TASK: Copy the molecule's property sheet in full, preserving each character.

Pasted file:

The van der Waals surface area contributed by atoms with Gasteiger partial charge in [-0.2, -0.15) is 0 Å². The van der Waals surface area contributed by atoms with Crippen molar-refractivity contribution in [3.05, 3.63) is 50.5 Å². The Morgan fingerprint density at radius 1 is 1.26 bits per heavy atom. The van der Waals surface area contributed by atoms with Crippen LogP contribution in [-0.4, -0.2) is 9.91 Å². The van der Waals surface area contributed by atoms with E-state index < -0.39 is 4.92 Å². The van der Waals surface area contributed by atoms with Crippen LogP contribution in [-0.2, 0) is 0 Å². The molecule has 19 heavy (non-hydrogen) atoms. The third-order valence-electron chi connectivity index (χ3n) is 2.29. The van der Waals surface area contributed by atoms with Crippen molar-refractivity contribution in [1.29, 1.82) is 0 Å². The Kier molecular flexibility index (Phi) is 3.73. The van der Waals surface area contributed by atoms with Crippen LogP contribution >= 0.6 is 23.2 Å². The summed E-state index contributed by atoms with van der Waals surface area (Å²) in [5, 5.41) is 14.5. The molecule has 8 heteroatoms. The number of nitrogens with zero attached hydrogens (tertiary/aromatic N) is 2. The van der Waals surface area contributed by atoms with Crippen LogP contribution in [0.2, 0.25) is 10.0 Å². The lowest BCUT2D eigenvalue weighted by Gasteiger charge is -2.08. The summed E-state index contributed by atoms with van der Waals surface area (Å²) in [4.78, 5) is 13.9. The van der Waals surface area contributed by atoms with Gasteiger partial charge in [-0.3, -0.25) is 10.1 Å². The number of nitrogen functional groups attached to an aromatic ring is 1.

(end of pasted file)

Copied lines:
The van der Waals surface area contributed by atoms with Gasteiger partial charge in [-0.2, -0.15) is 0 Å². The van der Waals surface area contributed by atoms with Crippen molar-refractivity contribution in [3.05, 3.63) is 50.5 Å². The Morgan fingerprint density at radius 1 is 1.26 bits per heavy atom. The van der Waals surface area contributed by atoms with Crippen LogP contribution in [-0.4, -0.2) is 9.91 Å². The van der Waals surface area contributed by atoms with E-state index < -0.39 is 4.92 Å². The van der Waals surface area contributed by atoms with Crippen LogP contribution in [-0.2, 0) is 0 Å². The molecule has 19 heavy (non-hydrogen) atoms. The third-order valence-electron chi connectivity index (χ3n) is 2.29. The van der Waals surface area contributed by atoms with Crippen molar-refractivity contribution in [1.29, 1.82) is 0 Å². The Kier molecular flexibility index (Phi) is 3.73. The van der Waals surface area contributed by atoms with Crippen LogP contribution >= 0.6 is 23.2 Å². The summed E-state index contributed by atoms with van der Waals surface area (Å²) in [5, 5.41) is 14.5. The molecule has 8 heteroatoms. The number of nitrogens with zero attached hydrogens (tertiary/aromatic N) is 2. The van der Waals surface area contributed by atoms with Crippen LogP contribution in [0.2, 0.25) is 10.0 Å². The lowest BCUT2D eigenvalue weighted by Gasteiger charge is -2.08. The summed E-state index contributed by atoms with van der Waals surface area (Å²) in [4.78, 5) is 13.9. The van der Waals surface area contributed by atoms with Gasteiger partial charge in [-0.3, -0.25) is 10.1 Å². The number of nitrogen functional groups attached to an aromatic ring is 1.